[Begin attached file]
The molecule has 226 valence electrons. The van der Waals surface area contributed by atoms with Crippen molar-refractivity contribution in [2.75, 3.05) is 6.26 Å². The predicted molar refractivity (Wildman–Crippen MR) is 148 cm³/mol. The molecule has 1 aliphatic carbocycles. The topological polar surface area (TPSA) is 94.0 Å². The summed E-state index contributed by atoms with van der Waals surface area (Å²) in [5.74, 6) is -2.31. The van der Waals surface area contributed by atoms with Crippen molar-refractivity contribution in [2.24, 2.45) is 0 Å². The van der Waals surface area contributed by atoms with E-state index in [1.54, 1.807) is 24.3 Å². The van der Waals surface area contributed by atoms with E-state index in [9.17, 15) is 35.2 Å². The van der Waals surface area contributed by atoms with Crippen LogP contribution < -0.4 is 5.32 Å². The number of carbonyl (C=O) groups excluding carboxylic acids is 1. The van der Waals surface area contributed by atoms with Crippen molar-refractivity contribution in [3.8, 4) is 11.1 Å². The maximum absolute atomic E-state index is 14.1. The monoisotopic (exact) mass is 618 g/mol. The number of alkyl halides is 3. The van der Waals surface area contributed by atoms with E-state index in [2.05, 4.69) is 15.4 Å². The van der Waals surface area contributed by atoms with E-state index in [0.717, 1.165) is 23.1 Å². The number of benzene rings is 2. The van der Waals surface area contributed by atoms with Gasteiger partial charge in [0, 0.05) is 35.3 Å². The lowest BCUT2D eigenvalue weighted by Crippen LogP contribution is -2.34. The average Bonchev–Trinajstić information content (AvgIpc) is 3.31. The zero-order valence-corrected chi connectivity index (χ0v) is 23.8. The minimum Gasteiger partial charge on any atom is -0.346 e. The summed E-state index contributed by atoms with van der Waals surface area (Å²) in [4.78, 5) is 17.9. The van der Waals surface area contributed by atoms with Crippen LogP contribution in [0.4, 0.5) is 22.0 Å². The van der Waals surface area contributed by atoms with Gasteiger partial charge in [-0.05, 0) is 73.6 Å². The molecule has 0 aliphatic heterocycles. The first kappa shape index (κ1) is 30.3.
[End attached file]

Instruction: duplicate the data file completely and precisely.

The molecule has 226 valence electrons. The van der Waals surface area contributed by atoms with Crippen molar-refractivity contribution in [2.75, 3.05) is 6.26 Å². The predicted molar refractivity (Wildman–Crippen MR) is 148 cm³/mol. The molecule has 1 aliphatic carbocycles. The topological polar surface area (TPSA) is 94.0 Å². The summed E-state index contributed by atoms with van der Waals surface area (Å²) in [5.74, 6) is -2.31. The van der Waals surface area contributed by atoms with Crippen molar-refractivity contribution in [2.24, 2.45) is 0 Å². The van der Waals surface area contributed by atoms with E-state index in [1.54, 1.807) is 24.3 Å². The van der Waals surface area contributed by atoms with E-state index in [9.17, 15) is 35.2 Å². The van der Waals surface area contributed by atoms with Crippen LogP contribution < -0.4 is 5.32 Å². The number of carbonyl (C=O) groups excluding carboxylic acids is 1. The van der Waals surface area contributed by atoms with Crippen molar-refractivity contribution in [3.8, 4) is 11.1 Å². The maximum absolute atomic E-state index is 14.1. The monoisotopic (exact) mass is 618 g/mol. The number of alkyl halides is 3. The van der Waals surface area contributed by atoms with E-state index in [2.05, 4.69) is 15.4 Å². The van der Waals surface area contributed by atoms with E-state index in [0.717, 1.165) is 23.1 Å². The number of benzene rings is 2. The van der Waals surface area contributed by atoms with Gasteiger partial charge in [0, 0.05) is 35.3 Å². The lowest BCUT2D eigenvalue weighted by Crippen LogP contribution is -2.34. The average Bonchev–Trinajstić information content (AvgIpc) is 3.31. The zero-order valence-corrected chi connectivity index (χ0v) is 23.8. The minimum Gasteiger partial charge on any atom is -0.346 e. The summed E-state index contributed by atoms with van der Waals surface area (Å²) in [4.78, 5) is 17.9. The van der Waals surface area contributed by atoms with Crippen LogP contribution in [0.4, 0.5) is 22.0 Å². The van der Waals surface area contributed by atoms with Gasteiger partial charge in [-0.05, 0) is 73.6 Å². The molecule has 0 aliphatic heterocycles. The first kappa shape index (κ1) is 30.3.